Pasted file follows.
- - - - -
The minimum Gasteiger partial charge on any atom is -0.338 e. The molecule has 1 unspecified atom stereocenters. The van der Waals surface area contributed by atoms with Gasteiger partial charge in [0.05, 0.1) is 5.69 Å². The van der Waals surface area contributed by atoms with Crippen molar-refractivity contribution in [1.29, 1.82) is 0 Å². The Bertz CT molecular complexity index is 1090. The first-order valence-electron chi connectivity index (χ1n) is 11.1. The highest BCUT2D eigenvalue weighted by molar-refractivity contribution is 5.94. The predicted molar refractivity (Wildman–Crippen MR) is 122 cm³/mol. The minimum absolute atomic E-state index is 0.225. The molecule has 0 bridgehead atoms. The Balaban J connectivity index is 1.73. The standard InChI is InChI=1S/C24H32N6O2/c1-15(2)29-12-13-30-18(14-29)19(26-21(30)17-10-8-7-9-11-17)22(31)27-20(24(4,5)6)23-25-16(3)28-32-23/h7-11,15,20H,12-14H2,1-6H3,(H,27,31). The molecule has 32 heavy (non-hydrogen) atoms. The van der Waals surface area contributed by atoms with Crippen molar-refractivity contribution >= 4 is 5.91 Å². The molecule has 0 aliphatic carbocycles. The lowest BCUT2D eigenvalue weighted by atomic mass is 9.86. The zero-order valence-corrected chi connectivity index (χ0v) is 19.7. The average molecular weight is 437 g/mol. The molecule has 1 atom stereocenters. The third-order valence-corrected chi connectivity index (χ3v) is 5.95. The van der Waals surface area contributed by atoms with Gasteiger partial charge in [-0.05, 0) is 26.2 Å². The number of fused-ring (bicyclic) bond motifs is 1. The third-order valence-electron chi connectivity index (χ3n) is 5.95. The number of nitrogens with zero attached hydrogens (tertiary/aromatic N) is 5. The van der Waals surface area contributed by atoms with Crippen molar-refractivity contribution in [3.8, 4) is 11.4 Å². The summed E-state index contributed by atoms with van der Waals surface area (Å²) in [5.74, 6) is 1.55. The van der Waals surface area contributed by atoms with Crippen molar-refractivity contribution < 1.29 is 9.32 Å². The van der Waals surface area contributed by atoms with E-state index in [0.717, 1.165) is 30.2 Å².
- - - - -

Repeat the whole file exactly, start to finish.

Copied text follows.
The minimum Gasteiger partial charge on any atom is -0.338 e. The molecule has 1 unspecified atom stereocenters. The van der Waals surface area contributed by atoms with Gasteiger partial charge in [0.05, 0.1) is 5.69 Å². The van der Waals surface area contributed by atoms with Crippen molar-refractivity contribution in [1.29, 1.82) is 0 Å². The Bertz CT molecular complexity index is 1090. The first-order valence-electron chi connectivity index (χ1n) is 11.1. The highest BCUT2D eigenvalue weighted by molar-refractivity contribution is 5.94. The predicted molar refractivity (Wildman–Crippen MR) is 122 cm³/mol. The minimum absolute atomic E-state index is 0.225. The molecule has 0 bridgehead atoms. The Balaban J connectivity index is 1.73. The standard InChI is InChI=1S/C24H32N6O2/c1-15(2)29-12-13-30-18(14-29)19(26-21(30)17-10-8-7-9-11-17)22(31)27-20(24(4,5)6)23-25-16(3)28-32-23/h7-11,15,20H,12-14H2,1-6H3,(H,27,31). The molecule has 32 heavy (non-hydrogen) atoms. The van der Waals surface area contributed by atoms with Crippen molar-refractivity contribution >= 4 is 5.91 Å². The molecule has 0 aliphatic carbocycles. The lowest BCUT2D eigenvalue weighted by atomic mass is 9.86. The zero-order valence-corrected chi connectivity index (χ0v) is 19.7. The average molecular weight is 437 g/mol. The molecule has 1 atom stereocenters. The third-order valence-corrected chi connectivity index (χ3v) is 5.95. The van der Waals surface area contributed by atoms with Gasteiger partial charge in [-0.05, 0) is 26.2 Å². The number of fused-ring (bicyclic) bond motifs is 1. The third-order valence-electron chi connectivity index (χ3n) is 5.95. The number of nitrogens with zero attached hydrogens (tertiary/aromatic N) is 5. The van der Waals surface area contributed by atoms with Crippen molar-refractivity contribution in [3.8, 4) is 11.4 Å². The summed E-state index contributed by atoms with van der Waals surface area (Å²) in [5.74, 6) is 1.55. The van der Waals surface area contributed by atoms with Crippen molar-refractivity contribution < 1.29 is 9.32 Å². The van der Waals surface area contributed by atoms with E-state index in [0.717, 1.165) is 30.2 Å².